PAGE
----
*You can substitute 2 tablespoons vanilla bean paste, divided, for the 3 vanilla beans. Use 1½ tablespoons vanilla bean paste in mascarpone mixture and ½ tablespoon vanilla bean paste in crêpe batter. Recipe courtsey of Paula Deen.

I had never made crepes before and I knew they can be kind of tricky, so I looked up some tips beforehand. One recurring tip I saw was to make the batter in advance, 8 hours or so. I decided to make everything the night before I wanted to bring it in, but I got a little nervous of wasting the time and money by making my crepes so far in advance. What if they got soggy?! I made the batter the night before and woke up early to make the crepes before work. I’m that weird. Whatever, I had to go in early, anyways.

I had to go to a nicer super market to find the actual vanilla bean and marscapone cheese, and they’re both pretty pricey, but oh my is it delicious. I licked the spatula after I was done transferring it. I noticed a lot of bigger chunks of brown sugar in the mixture, so I used a spoon to crush them as I transferred.

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The crepes themselves….they look like tortillas. I think i needed to spread the batter out more and use a little less of it, then they would have been more airy and look like normal crepes. They taste fine, and I cut them up into quarters since it would be easier with many people eating so they don’t look as bad anymore.

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See, they really do look like tortillas lol

But all together, they taste SO delicious.

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The Smart Way to Hang Pictures

I am notorious for hanging pictures and then realizing, “Crap. That’s not where I want it to go.” I end up with extra holes that are generally visible. In my last apartment I had so many extra holes on the wall where I hung my picture collection that I tried to sneak by the community by covering them with toothpaste, but they definitely noticed during the final inspection. This time around, I found this super, super smart way during one of my Pintrest browsing sessions. Trace the frame onto some paper, cut it out, hang with tape, and move them around until they’re in the right spot. Who thinks of these things?! I would never in a million years have come up with that idea. Thank you, Pintrest gods, for saving the wall in my stairwell from poorly planned picture holes.

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I put this off for weeks because I’m super OCD about this stuff, but I really want to finish the decor in my downstairs so I forced myself to get it done and catch up on Game of Thrones simultaneously. It took a couple hours to move everything around into the right spots. I started with the biggest picture as the centerpiece and branched out around it. Once I hung all the cut-outs I had to match them up to the corresponding sized frame. Since I was using a mish-mosh of different colored frames I also had to make sure the colors were the right mix of colors. It was worth the time!

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The Shotgun Shell Wreath

I did this project as a Christmas present for a male friend of mine, and I’m still so happy with it. One of my friends just moved out to the sticks and I’m itching to get out to his place to shoot some skeet, in part so I can make one of these for myself!!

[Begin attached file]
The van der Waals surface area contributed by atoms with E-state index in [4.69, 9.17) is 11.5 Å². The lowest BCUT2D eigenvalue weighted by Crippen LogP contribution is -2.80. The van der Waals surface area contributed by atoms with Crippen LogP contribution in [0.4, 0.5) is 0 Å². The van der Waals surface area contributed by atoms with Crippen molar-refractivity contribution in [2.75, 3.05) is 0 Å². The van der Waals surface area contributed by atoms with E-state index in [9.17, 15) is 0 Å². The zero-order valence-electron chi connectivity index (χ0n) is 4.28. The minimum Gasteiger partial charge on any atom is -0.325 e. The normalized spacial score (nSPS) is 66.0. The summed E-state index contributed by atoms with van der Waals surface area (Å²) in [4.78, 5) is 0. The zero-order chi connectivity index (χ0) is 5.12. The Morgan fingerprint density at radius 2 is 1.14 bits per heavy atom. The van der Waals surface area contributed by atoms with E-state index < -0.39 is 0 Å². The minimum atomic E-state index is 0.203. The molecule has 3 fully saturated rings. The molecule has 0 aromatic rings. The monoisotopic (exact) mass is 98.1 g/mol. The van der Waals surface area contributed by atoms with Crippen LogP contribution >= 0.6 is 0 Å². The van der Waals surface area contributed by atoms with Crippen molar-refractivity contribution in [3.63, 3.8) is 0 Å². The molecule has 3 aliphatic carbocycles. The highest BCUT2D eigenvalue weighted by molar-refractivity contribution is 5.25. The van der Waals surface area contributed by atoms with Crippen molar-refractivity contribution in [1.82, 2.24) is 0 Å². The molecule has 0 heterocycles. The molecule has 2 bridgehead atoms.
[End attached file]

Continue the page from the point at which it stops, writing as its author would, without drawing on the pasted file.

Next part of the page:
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I had seen a link for a shotgun shell wreath on Pintrest but it was one of those, “I’ll pin this now and read it later” deals. When I did try to do get the directions from the Pin, it was a broken link. Ugh. I did a google search and finally found a site with good directions for the kind of wreath I wanted to make. This is the site I found:  http://thesweetvirginiabreeze.blogspot.com/2012/01/shotgun-shell-wreath.html

Before Christmas I went up to my family’s property in upstate Pennsylvania for our annual big paintball weekend and I made my daddy promise to bring his shotgun and lots of rounds so I could collect the shells for free. You could also post a “Wanted” ad on Craigslist. I did this and got several messages but it turned out I didn’t need them. By the end of our skeet shooting I had a MASSIVE bruise on my shoulder, but not enough shells. Our family tries to keep the place nice, so my uncles always pick up their shells and we would also collect them in the woods as kids. I knew there was bound to be a box of them somewhere and I even braved THE SHED in search of them. I emphasize THE SHED because no one is up there about 45 out of 52 weeks of the year and you don’t know what or who might be living in there. It’s a little scary to go into on your own. It’s also packed full of stuff and old junk, so I stood in the doorway and looked for anything that might remotely make me want to go all the way inside. As luck would have it, I spotted a box with “Remmington” on the side – in the very, very back of course. It turned out to be full of used shells! Score. Back to North Carolina we go, my friend. At home I bought a styrofoam wreath at Joann’s, but I’ve since found this link on Pintrest http://www.thepennyparlor.com/2010/09/coffee-filter-wreath.html   for making your own, cheaper styrofoam wreath! People are so ingenious.

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I asked my friend to send me a picture of the wreath in his house and when I saw the picture above, my perfectionism went nuts and I almost wanted to drive to his house and fix some of the sides that I felt weren’t round enough.